"There's a lot that's broken in higher education," said Todd Zipper, president and CEO of Learning House, at "Reimagining College: Higher Education in the 21st Century." As part of IdeaFestival 2015 in Louisville, Kentucky, this program on Tuesday brought together more than a dozen educators, students, and thought-leaders to explore the future of college. The exorbitant cost of college combined with a rapidly changing job market and the growth of online education and skill-based learning begs the question: Is college worth it?
"The pain decibel is changing," Zipper said. "Higher education doesn't evolve as quickly as other industries. It's moving like a supertanker; it'll take time." As the head of Learning House, a company that helps colleges build online programs, Zipper offered his list of alternative pathways in higher education.
1. Competency-Based Education (CBE)
There's new focus on skill-based learning as a way to measure aptitude. Last year, only 52 schools experimented with this. Now, there are 600.
2. MOOCs (Massive Open Online Course)
This has been an amazing experiment, Zipper said. Some of the best institutions are using it. Yet, the business model is still unclear. There have become "MOOC-like substances"—programs like Coursera. Arizona State is offering freshman to take their first full year online for fraction of the cost. Zipper also worries about how to scale the student to teacher ratio.
3. Learning camps and 'nano-degrees'
Academic boot camps, coding camps, and other educational camps are increasingly becoming a way to teach skills quickly. These "nano-degree" programs, such as Code Louisville, which teaches coding skills, and others offer people a way to quickly learn the tools they need for specific jobs or projects. But will these programs find a place beyond software development? Zipper has his doubts.
4. Start earlier
More students are opting to start getting credits earlier, in high school, to speed up earning their degree and save money.
5. Education-business collaboration
Many schools are teaming up with businesses to help students apply their skills in the workplace. West Virgina State, Arizona State, Southern New Hampshire, and others are experimenting with this. It's a great way for both parties to gain, bringing down the cost of education, tailoring curriculum, and helping the companies at the same time.
6. Pathway for international students
There are programs to bring international students in that now generate $1 billion in revenue to have foreign students to come in and study. These programs are more common abroad than they are in the US, and they provide English skills for international students. The goal is to bring a diversity of thought and experience into the US.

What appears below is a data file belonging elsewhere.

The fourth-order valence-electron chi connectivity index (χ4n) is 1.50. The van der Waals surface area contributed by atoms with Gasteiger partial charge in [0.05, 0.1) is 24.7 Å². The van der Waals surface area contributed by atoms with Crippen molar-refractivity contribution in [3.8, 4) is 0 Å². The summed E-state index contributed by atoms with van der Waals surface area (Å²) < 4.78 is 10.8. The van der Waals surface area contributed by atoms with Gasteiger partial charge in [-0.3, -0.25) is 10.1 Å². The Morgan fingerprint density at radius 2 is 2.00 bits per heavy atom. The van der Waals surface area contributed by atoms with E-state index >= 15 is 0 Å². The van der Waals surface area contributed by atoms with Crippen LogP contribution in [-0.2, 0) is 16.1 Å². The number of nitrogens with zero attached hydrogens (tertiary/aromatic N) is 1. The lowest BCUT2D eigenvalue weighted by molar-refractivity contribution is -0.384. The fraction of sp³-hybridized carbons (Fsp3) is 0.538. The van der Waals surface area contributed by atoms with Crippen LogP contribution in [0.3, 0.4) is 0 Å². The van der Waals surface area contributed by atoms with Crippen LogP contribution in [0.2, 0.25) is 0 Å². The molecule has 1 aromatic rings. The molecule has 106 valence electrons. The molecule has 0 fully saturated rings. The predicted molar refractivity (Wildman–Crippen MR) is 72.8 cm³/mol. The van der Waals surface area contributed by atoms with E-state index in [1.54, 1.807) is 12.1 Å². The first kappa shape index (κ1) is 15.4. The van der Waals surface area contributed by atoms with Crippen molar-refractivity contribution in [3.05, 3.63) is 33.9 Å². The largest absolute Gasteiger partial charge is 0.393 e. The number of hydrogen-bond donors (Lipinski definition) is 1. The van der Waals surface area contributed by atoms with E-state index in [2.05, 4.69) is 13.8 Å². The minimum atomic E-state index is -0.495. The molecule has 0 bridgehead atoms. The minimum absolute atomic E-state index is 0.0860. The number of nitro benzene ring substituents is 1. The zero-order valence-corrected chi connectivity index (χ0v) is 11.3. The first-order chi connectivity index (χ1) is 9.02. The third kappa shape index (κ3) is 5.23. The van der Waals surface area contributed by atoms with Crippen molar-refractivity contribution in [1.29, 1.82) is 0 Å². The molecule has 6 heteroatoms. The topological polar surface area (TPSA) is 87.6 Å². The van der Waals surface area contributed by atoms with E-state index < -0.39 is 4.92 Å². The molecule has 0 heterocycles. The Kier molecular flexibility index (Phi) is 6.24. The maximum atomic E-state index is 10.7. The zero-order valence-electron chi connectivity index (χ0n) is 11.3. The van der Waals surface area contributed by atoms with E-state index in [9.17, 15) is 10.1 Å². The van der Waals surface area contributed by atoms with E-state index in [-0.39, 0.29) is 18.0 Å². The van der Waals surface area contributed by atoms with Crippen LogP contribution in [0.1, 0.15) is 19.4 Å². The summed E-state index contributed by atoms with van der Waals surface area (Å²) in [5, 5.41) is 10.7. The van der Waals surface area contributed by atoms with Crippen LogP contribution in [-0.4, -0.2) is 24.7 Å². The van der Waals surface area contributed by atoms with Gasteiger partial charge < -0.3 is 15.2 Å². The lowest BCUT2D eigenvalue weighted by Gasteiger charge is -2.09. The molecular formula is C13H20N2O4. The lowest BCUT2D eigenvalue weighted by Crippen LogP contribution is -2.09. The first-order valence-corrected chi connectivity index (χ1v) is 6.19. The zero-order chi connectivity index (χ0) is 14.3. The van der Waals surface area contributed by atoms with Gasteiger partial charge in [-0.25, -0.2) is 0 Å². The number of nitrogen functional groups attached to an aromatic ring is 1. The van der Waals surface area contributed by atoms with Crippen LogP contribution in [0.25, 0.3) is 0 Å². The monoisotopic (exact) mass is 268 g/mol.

7. Curated degrees
The concept is making it easier to piece together one degree with credits from different sources, such as military service, community colleges, and more.
8. Digital transcripts
Zipper still believes in degrees, but thinks that there are better ways to express skills on a transcript. A big player in this is a company called Parchment—they work with 1,670 colleges and universities, including 225 or so community colleges. These kinds of transcripts can include other professional skills as well.
9. Stackable certificates
These allow students to hold on to professional certificates and credentials they receive for future use, essentially "building" their degree using separate chunks of their education. This helps keep their qualifications relevant, even if the subject of their degree is out of date.
10. Reverse transfer
This is a process that allows students to transfer their credits from a four-year program back to a community college. This way, if they don't finish their bachelor's degree, they won't lose credit for the work they've already completed—they can use it towards earning an associate's degree.
- TechRepublic is covering the nexus of innovation at IdeaFestival 2015 this week (TechRepublic)
- 10 free resources to help you learn to code (TechRepublic)
- Who's benefitting from MOOCs and Why (Harvard Business Review)
- Managing open educational resources on the web of data (TechRepublic)
Hope Reese has nothing to disclose. She doesn't hold investments in the technology companies she covers.
Hope Reese is a journalist in Louisville, KY. Her writing has been featured in The Atlantic, The Boston Globe, The Chicago Tribune, Playboy, Undark Magazine, VICE, Vox, and other publications.